The Telegraph
Thursday , December 6 , 2012
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Hobby Horse

Students of Loyola School, Jamshedpur, enjoy a visit to the numismatics exhibition
on Tuesday. Picture by Bhola Prasad

Event: Loyola School, Jamshedpur, hosts its sixth philately-cum-numismatics exhibition on December 4 with 25 participants. No, no stamps or coins costing millions, but good enough for a visual feast

Eye-catcher: From Danish Krones to a grandfather’s collection, everything was here on display. Students from Classes VII to XII displayed their personal collection of rare stamps, currency notes and coins

Big buzz: Old-world charm. Flaunt-worthy hobby. Jackpot-in-the-making. That’s what old coins and stamps are for Loyola collectors.

“I saw dad collecting coins so naturally I was hooked. We have relatives abroad so I always ask them to bring me coins to add to the coin family. I've displayed 34 international coins, including Danish ones,” eighth grader Durgesh Nandan Sarkar says

“I love history so I love coins and currency. I have a collection of 30 international currencies. See, here are 1950s currency notes from Egypt and Re 1 Indian notes that are now extinct,” smiles tenth grader Rohitesh Toppo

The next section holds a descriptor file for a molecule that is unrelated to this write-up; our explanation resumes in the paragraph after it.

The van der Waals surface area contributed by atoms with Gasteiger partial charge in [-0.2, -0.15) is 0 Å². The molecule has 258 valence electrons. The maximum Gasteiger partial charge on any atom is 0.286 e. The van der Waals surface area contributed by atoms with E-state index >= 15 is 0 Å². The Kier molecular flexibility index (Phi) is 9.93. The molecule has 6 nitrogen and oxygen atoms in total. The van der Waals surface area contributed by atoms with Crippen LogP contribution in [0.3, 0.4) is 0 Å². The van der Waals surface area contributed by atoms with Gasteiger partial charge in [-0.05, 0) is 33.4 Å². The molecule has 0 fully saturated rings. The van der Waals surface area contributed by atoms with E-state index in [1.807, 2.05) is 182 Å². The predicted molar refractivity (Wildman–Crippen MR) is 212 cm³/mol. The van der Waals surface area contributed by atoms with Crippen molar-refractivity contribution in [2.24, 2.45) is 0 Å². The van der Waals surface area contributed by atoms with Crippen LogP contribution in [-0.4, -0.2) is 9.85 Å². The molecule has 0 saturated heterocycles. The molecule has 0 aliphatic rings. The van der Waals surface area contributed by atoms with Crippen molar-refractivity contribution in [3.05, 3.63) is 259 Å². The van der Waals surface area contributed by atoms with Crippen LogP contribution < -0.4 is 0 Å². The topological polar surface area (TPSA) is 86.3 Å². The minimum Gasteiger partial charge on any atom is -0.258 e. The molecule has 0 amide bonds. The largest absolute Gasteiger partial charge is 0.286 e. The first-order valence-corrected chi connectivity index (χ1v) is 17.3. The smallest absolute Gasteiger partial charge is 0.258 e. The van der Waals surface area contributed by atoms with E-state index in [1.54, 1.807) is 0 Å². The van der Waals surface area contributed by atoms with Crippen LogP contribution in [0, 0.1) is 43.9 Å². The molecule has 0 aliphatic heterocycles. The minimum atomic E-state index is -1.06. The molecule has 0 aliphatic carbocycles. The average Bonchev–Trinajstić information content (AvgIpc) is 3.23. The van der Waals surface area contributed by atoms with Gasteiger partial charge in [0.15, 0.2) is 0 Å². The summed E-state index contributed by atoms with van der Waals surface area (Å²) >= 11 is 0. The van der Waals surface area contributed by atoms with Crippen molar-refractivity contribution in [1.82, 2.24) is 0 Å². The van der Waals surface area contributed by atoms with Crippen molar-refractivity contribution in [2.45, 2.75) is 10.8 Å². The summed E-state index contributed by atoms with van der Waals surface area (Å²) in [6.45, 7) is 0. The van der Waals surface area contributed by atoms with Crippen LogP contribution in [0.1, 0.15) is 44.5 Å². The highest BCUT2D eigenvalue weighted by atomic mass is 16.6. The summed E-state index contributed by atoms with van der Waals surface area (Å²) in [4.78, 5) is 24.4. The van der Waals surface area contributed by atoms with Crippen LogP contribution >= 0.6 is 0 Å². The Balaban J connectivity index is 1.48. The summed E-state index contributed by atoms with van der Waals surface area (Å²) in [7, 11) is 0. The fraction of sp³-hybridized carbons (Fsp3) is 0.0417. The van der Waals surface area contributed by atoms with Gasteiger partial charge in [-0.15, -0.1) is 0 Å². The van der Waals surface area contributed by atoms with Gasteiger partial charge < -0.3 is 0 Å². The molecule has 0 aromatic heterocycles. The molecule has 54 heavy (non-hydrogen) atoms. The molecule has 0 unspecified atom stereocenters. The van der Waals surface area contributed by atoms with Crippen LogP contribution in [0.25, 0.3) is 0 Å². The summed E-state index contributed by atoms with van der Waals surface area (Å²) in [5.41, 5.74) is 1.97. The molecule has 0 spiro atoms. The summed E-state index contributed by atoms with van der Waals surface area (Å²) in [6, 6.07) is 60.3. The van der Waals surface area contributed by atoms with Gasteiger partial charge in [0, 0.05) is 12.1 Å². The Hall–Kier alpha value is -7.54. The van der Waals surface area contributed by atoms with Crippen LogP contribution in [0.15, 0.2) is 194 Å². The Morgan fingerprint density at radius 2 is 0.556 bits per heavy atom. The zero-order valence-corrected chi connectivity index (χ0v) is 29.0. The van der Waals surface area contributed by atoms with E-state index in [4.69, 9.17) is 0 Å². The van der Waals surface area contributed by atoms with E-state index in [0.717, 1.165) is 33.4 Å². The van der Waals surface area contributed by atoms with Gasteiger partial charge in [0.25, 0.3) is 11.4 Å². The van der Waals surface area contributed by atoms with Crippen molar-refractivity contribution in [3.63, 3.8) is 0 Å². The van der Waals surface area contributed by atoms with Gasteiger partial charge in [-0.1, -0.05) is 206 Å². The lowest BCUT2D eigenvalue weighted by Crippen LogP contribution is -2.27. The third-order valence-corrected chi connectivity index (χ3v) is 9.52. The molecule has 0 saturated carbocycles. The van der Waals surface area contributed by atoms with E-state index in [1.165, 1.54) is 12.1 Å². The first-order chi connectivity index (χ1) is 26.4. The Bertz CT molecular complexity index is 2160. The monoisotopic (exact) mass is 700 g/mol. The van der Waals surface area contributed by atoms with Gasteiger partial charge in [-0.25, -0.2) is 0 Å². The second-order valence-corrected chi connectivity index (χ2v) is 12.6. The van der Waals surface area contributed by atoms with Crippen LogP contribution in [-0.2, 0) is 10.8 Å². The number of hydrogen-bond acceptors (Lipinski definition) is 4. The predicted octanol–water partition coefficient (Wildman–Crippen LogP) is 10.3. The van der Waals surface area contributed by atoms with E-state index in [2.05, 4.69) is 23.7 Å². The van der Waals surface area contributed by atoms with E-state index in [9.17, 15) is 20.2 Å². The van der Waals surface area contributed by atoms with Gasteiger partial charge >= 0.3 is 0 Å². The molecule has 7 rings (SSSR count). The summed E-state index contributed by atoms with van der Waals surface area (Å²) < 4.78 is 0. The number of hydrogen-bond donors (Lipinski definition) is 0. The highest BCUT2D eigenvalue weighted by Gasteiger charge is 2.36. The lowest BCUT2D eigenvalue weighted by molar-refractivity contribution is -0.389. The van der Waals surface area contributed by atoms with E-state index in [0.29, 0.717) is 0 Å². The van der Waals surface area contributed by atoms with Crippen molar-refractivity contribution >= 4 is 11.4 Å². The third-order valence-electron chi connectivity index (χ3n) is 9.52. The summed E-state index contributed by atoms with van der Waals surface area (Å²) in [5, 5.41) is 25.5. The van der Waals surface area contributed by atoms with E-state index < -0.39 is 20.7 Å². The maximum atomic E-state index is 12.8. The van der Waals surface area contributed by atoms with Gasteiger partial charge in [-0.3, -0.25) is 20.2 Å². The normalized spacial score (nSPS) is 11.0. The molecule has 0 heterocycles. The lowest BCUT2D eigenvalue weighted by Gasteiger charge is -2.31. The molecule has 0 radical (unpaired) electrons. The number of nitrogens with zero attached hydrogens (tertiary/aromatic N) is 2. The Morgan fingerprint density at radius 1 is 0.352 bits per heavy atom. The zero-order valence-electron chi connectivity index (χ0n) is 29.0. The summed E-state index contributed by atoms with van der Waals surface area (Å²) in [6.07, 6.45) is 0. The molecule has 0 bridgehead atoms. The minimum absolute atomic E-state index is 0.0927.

“It is the age of emails, texts and plastic money. But some youngsters hold numismatics and philately in high esteem, as this annual display proves,” says Loyola School’s teacher-moderator Numismatics and Philately Club Leelavati

Last word: Refreshing to know that not all teens high on Facebook, tweets & email and texts think that dinosaurs used stamps. True, not all teens dismiss coins as chillar in the age of plastic or online cash


Printer’s devil

Antiquity, error or commemoration of historical event make coins or stamps rare

Costliest stamp ever

So far, it seems to be “Treskilling” Yellow. French-born US entrepreneur Armand Rousso bought the yellow Swedish stamp for USD 2,060,000 in 2010. Why? Because “Treskilling” Yellow is supposed to be bluish-green. In 1855, print error caused a small batch of stamps to turn yellow. Only one stamp is known to have survived

Coins costing millions

Valued at one dollar in 1794-95, in 2005 it cost USD 7.85 million dollars! Flowing Hair, US federal government's first dollar coin minted in 1794-95, became the world's costliest cash 210 years later. US Gold Double Eagle, Saint-Gaudens type, is another whopper. President Roosevelt ordered all gold coins to be destroyed during Depression, but few escaped the mint meltdown. One 1933 Gold Double Eagle sold for USD 7.5 million dollars in 2002! In India, a King William IV Two Mohurs was sold for Rs 11.5 lakh this year. And yes, the RBI is collecting our own ancient treasure trove

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